New Bankruptcy Court Ruling on When a Creditor Can File a Late Proof of Claim | Patterson Belknap Webb & Tyler LLP

A bankrupt creditor must normally file a proof of claim within a certain time limit, known as a statute of limitations, or his claim must be time barred. Bankruptcy Rule 3002 (c) (6) (A) provides a narrow exception to this rule where a creditor files a petition and “the notice was insufficient in the circumstances to give the creditor a reasonable time to file a claim. proof of claim because the debtor failed to timely file the list of names and addresses of creditors required by Rule 1007 (a). Courts disagree on the meaning of this rule when a debtor timely files a list of names and addresses of creditors (known as the matrix of creditors), but wrongly omits the creditor in question. Can the creditor then avail himself of this provision, or does it only apply when the matrix of creditors is not filed at all on time? On May 25, 2021, the United States Bankruptcy Court for the Southern District of New York ruled in accordance with the old approach, ruling that a known creditor omitted from a creditor matrix may benefit from the bankruptcy rule. 3002 (c) (6) (A) because when the matrix of creditors omits a known creditor, it is not “the list of names and addresses of creditors” that rule 1007 (a) requires.

In January 2020, Helios and Matheson Analytics Inc. (“Helios”) and certain of its affiliates filed petitions for Chapter 7 relief. A Chapter 7 Trustee was appointed (the “Trustee “). Each debtor filed a creditor matrix with their petition, but the creditor matrices and creditor lists omitted KLDiscovery, an eDiscovery company that had provided services to Helios. As such, KLDiscovery did not receive notice of the Chapter 7 petition. The Court set June 1, 2020 as the statute of limitations, and the debtors served notice of the statute of limitations, but KLDiscovery did not was also not among the rated parties. As of February 2020, some KLDiscovery employees have received a bankruptcy notice through their eDiscovery work with Helios, but, KLDiscovery represented, no senior employee with bankruptcy decision-making authority has received such a notice. until October 2020. KLDiscovery filed evidence. claim in February 2021 and sought an order that its proof of claim was timely filed under Bankruptcy Rule 3002 (c) (6) (A) because KLDiscovery was not listed in the matrix of creditors. The trustee opposed the request, arguing that rule 3002 (c) (6) (A) did not apply because a matrix of creditors had been filed in a timely manner, and also arguing that KLDiscovery had had knowledge of the bankruptcy before the deadline because some employees knew of the bankruptcy.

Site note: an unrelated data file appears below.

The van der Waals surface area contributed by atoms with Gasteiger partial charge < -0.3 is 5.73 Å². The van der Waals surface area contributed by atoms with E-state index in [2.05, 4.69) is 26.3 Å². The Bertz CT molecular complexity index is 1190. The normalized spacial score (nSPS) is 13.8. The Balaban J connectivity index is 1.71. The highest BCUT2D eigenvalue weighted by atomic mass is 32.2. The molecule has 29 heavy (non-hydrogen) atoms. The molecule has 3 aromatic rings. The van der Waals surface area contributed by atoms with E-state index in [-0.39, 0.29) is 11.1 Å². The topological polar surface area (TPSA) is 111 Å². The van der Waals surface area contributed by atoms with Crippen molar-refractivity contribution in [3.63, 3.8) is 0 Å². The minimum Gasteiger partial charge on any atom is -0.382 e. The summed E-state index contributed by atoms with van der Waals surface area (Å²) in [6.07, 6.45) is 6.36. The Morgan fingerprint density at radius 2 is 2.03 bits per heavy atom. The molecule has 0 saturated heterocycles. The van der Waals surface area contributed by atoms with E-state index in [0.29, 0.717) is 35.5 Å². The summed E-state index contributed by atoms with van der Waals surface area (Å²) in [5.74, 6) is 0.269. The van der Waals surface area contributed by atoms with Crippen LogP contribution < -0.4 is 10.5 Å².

The court sided with KLDiscovery. The court held that Bankruptcy Rule 3002 (c) (6) (A) makes the availability of a remedy conditional on the debtor having timely filed “the list of names and addresses of creditors required by the rule 1007 (a) ”. Rule 1007 (a) in turn requires the debtor to list the creditors listed “in Schedules D, E / F, G and H”, and Schedule E / F requires the debtor to list the creditors. having unsecured debts. This rule implements Section 521 (a) (1) of the Bankruptcy Code, which requires debtors to include, among other things, a list of creditors. Thus, according to the court, the debtor is required to enumerate all known creditors, and a list which does not include all known creditors is not “the list of names and addresses of creditors required by rule 1007 (a ) ”. Any other reading, the court explained, would not give effect to the wording “required by rule 1007 (a)”. The court also invoked the doctrine of constitutional annulment, under which courts avoid interpreting laws in a way that raises constitutional doubts. Here, foreclosure of a relief by a creditor who received no notice would likely create a due process issue, supporting KLDiscovery’s reading of the rule.

The court also ruled that KLDiscovery had received insufficient notice to give KLDiscovery a reasonable opportunity to file its proof of claim before the deadline. The court explained that the knowledge of an agent is imputed to a principal only when it is linked to the functions of the agent. While some KLDiscovery employees received notice of bankruptcy prior to the statute of limitations, KLDiscovery employees whose duties included bankruptcy were not notified until well after the statute of limitations. Thus, the court ruled that KLDiscovery’s proof of claim was considered filed on time.

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